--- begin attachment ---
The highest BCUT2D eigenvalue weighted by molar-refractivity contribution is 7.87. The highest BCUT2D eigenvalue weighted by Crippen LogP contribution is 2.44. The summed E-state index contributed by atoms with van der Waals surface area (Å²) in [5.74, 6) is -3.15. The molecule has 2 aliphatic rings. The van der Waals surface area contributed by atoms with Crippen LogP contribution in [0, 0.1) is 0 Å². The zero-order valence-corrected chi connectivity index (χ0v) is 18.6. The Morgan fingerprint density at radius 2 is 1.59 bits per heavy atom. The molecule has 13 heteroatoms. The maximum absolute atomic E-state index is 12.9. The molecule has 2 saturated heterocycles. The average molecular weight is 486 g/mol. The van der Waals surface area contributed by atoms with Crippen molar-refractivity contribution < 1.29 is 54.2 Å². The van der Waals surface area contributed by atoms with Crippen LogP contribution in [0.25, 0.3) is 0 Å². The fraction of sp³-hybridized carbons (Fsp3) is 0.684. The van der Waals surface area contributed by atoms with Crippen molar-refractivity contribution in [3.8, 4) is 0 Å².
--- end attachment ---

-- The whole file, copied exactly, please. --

The highest BCUT2D eigenvalue weighted by molar-refractivity contribution is 7.87. The highest BCUT2D eigenvalue weighted by Crippen LogP contribution is 2.44. The summed E-state index contributed by atoms with van der Waals surface area (Å²) in [5.74, 6) is -3.15. The molecule has 2 aliphatic rings. The van der Waals surface area contributed by atoms with Crippen LogP contribution in [0, 0.1) is 0 Å². The zero-order valence-corrected chi connectivity index (χ0v) is 18.6. The Morgan fingerprint density at radius 2 is 1.59 bits per heavy atom. The molecule has 13 heteroatoms. The maximum absolute atomic E-state index is 12.9. The molecule has 2 saturated heterocycles. The average molecular weight is 486 g/mol. The van der Waals surface area contributed by atoms with Crippen molar-refractivity contribution < 1.29 is 54.2 Å². The van der Waals surface area contributed by atoms with Crippen LogP contribution in [0.25, 0.3) is 0 Å². The fraction of sp³-hybridized carbons (Fsp3) is 0.684. The van der Waals surface area contributed by atoms with Crippen molar-refractivity contribution in [3.8, 4) is 0 Å².